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Monday, October 15

Leitz V35 original bulb fix


DISCLAIMER: This is a solution that I've used successfully. The instructions below are offered in good faith but please understand that you follow them at your own risk. 

Manufacturers stopped making the original Philips 6604 bulb for the early Leitz V35 enlargers years ago. Since then, the only solution I'm aware of has been to replace the lamp holder with a modified one that permits the use of a Philips 13139 or similar bulb. That works fine but is a very expensive fix costing over £100 if I remember correctly for the specially machined part that replaces an original part and accepts the 13139 bulb.


I believe I may now have an alternative solution and it's left me surprised that no one else seems to have thought about it or written it up for the internet - at least, I can't find any mention of it. The halogen lamp used in the V35 consists of a halogen capsule with a longitudinal filament held in place in the reflector by some heat resistant cement or similar material.

A tight fit.
If you have a lamp with a broken filament, it's the work of just a couple of minutes with a watchmaker's screwdriver, or some other sharp, pointy object, to dig out the old and probably crumbly cement and remove the spent halogen capsule. You're then left with the reflector with no capsule but a hole in the bottom where the capsule used to be. What you then have to do is find a replacement halogen capsule and these are still available for just a few pounds and have a lifespan of around 2000-4000 hours. The specification you're looking for is a 12V/75W halogen capsule with the GZ6.35 or GY6.35 twin pin fitting and longitudinal filament. The original bulb had the GZ6.35 fitting but the GY6.35 also fits. The GZ pins are 1mm wide and the GY's are 1.25mm so it might be a tight squeeze but they should go in the ceramic bulb holder. The 6.35 refers to the distance between the pins in mm.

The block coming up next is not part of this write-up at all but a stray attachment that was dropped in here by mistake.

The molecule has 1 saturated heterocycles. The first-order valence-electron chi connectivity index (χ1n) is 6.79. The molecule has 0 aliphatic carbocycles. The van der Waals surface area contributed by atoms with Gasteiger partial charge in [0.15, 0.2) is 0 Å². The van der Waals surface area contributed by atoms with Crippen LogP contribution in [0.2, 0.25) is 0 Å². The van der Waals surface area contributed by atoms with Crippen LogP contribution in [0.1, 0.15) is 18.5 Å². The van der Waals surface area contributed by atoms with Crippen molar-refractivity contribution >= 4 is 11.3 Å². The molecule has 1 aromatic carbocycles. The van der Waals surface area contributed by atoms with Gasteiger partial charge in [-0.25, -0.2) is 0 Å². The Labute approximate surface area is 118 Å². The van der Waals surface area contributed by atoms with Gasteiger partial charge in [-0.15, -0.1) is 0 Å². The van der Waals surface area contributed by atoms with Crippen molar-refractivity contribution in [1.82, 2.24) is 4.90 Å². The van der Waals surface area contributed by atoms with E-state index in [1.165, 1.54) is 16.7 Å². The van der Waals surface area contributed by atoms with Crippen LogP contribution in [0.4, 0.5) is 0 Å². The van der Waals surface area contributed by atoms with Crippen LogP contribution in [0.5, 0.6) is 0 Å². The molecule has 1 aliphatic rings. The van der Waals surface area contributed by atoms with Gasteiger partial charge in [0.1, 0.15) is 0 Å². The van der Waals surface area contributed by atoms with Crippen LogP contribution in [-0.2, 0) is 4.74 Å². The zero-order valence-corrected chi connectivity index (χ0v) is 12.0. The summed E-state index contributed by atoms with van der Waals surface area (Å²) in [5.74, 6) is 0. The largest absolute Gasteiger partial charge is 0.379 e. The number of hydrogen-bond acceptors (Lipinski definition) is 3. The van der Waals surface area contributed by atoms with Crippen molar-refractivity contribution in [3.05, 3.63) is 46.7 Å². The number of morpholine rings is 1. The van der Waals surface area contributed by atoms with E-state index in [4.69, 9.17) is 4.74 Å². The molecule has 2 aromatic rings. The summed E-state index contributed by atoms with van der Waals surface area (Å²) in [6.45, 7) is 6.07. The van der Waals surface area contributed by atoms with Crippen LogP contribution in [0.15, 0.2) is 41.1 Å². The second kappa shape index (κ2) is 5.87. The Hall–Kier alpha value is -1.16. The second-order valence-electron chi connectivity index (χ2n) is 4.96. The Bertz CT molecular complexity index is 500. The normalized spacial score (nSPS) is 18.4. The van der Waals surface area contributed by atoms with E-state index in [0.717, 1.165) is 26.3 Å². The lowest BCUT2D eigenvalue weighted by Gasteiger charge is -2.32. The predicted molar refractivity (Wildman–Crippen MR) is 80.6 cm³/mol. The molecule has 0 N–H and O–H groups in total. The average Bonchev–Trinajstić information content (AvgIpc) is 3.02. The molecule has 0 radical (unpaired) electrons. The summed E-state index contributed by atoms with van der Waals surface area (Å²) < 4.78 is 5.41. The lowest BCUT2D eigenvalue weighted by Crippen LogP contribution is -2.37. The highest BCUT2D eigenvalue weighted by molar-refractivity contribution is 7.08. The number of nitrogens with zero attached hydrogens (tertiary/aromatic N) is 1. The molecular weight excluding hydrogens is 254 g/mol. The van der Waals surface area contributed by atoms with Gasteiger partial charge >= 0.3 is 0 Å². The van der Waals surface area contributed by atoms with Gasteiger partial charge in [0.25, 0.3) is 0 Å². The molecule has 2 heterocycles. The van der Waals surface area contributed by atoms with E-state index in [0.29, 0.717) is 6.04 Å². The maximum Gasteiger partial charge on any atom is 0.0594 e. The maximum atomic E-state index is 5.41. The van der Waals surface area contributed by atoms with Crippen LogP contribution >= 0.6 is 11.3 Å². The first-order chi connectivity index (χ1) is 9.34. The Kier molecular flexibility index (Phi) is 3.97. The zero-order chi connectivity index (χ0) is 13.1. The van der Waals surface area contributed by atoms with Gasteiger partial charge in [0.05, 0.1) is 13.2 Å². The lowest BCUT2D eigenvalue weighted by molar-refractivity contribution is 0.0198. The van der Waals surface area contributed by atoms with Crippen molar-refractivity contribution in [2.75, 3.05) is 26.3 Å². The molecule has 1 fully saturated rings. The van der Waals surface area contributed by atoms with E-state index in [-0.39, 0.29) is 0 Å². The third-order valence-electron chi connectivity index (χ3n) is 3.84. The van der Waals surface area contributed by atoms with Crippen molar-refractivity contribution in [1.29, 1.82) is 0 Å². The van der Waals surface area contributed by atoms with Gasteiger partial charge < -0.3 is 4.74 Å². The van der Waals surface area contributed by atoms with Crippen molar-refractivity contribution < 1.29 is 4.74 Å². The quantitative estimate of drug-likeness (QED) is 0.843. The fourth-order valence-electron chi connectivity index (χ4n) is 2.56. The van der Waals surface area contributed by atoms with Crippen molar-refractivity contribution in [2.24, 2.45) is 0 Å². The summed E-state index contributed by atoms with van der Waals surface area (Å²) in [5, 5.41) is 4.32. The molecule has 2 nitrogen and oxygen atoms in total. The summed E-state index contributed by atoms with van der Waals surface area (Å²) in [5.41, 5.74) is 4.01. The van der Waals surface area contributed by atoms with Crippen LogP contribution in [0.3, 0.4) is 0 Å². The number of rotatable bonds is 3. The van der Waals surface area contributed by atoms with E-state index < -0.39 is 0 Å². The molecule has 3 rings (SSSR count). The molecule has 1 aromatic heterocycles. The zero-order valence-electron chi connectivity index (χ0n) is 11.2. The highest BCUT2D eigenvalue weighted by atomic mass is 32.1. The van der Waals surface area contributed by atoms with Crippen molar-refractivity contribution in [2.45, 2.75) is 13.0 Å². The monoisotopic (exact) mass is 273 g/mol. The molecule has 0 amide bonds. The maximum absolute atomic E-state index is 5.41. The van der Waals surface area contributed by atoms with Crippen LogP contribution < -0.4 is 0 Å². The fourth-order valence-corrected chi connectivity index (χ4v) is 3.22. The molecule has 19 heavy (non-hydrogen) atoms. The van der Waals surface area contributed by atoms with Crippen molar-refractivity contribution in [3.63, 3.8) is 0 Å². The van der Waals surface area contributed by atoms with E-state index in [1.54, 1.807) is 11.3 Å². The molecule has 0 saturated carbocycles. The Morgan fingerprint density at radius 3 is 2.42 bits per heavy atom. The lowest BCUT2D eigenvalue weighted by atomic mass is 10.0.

Carefully does it!
Now, the problem is likely to be that the new halogen capsule will not fit in the reflector. The aperture at the back end of the reflector is just around 10mm wide. The replacement capsules I got were 12mm wide at their base. You might get lucky and find a capsule that will fit but, in most cases, I'd expect that you'd have to do what I did - remove some material from the reflector to widen the aperture. This can be a tricky operation since you'll be working with hard glass and either a narrow file or a dremel-type tool. If you try to take off too much in one go there's every chance you'll crack the glass around the aperture and that spells curtains. Should that happen, just chalk it up to experience as you're no worse off than when you started.

Prongs should stick out about this far.
I used a dremel tool that I bought in Lidl about ten years ago and which is still working despite spending most of the time lying in an old shed. Ideally, the drill bit should be diamond-tipped as you need something with a bit of bite to make much of an impression on the glass. I took about twenty minutes to gently widen the aperture, pausing from time-to-time to let the glass cool down. Wear a mask when you're doing this as you don't want to breathe in powdered glass. You have to remove enough material to enable the capsule to slide quite a way into the reflector so that the pins stick out far enough to engage with the ceramic bulb holder.